Nestling in a deep valley of stunning cliffs and forests, this vital source of water has sunk so low it's exposed the eerie sight of a medieval village that was flooded when the reservoir was opened in the 1960s.
The huddle of ancient stone buildings, including a church with its spire, has now re-emerged into the light and stands as a potent symbol of the severity of this water crisis.
The emergence of the village has brought sightseers to the reservoir
In a year that so far ranks as Spain's driest since records began 60 years ago, the reservoir is currently holding as little as 18% of its capacity - at a time of year when winter rains would usually have provided an essential boost by now.
Rainfall figures show a consistent series of shortfalls in recent years - just as Barcelona's population has expanded to more than five million and the region's booming agribusinesses demand ever more irrigation.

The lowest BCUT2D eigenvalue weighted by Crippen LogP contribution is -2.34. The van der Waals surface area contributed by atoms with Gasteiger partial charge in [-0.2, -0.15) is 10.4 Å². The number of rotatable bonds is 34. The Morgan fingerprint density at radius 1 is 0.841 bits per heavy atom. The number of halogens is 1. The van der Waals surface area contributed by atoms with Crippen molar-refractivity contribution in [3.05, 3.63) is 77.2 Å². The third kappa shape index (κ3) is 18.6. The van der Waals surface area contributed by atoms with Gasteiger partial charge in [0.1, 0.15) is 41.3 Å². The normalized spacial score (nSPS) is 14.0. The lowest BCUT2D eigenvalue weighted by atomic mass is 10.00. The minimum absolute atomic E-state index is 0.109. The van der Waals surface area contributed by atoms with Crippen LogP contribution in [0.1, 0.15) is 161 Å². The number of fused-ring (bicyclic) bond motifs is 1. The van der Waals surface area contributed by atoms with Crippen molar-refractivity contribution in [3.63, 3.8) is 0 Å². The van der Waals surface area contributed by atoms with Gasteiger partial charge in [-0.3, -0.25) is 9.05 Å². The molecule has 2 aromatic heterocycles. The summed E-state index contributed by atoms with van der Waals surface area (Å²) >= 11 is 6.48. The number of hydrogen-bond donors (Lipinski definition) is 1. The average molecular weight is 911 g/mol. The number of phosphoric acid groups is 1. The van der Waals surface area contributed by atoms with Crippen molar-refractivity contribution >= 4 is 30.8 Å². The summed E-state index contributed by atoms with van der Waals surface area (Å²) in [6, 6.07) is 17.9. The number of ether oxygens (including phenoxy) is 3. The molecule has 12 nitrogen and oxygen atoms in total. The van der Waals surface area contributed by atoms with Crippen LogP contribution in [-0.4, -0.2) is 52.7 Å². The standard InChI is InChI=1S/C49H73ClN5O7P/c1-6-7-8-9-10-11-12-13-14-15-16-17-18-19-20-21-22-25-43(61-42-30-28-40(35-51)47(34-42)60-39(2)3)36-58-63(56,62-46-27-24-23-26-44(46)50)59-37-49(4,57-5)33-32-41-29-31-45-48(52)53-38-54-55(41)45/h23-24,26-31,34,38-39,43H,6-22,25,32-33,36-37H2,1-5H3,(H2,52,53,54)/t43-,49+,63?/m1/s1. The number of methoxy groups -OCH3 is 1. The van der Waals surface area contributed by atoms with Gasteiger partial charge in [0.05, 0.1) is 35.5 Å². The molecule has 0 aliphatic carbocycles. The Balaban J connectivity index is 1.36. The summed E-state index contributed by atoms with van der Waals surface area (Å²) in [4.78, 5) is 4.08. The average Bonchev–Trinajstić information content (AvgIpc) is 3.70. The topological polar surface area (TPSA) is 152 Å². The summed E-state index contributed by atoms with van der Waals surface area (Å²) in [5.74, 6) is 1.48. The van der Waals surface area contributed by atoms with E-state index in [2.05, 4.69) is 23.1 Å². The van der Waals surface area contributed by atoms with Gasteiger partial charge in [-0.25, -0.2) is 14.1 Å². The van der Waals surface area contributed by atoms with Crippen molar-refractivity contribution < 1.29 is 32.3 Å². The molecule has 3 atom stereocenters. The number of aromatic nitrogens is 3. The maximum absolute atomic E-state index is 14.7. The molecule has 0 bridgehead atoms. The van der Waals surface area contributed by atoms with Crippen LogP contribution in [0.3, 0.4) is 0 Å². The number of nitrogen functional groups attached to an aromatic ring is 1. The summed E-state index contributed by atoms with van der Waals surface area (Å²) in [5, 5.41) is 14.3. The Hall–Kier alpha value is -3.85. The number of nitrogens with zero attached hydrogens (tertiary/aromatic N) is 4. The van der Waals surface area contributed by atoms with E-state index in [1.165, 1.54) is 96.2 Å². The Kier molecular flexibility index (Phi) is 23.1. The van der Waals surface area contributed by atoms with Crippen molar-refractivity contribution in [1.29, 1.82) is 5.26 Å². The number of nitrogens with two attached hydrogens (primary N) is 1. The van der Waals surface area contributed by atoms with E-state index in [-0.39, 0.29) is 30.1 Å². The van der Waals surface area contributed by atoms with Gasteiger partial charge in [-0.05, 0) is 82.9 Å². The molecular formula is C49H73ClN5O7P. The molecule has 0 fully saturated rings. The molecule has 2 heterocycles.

For residents here, the arrival of water by ship is a profound shock - normally it's the drier areas further South that are notoriously parched.
Already they are living with restrictions on the use of hosepipes and the filling of swimming pools.
Shipments of water are now needed to sustain the great city
Now the Barcelona authorities are having to take the unprecedented step for any major European city of topping up supplies by the highly visible means of giant tankers arriving in relays, each bringing 28 million litres, up to a dozen ships coming over the next month.
The shipments won't be enough to restore the reservoirs - or make the ancient village vanish again.
But they may buy time for a highly controversial pipeline to be completed by the end of the year. That should bring more reliable supplies from a neighbouring region but at a high political cost.
And it may also remind people of the forecasts from climate scientists of still drier conditions to come in the approaching decades.
BBC environment correspondent, Barcelona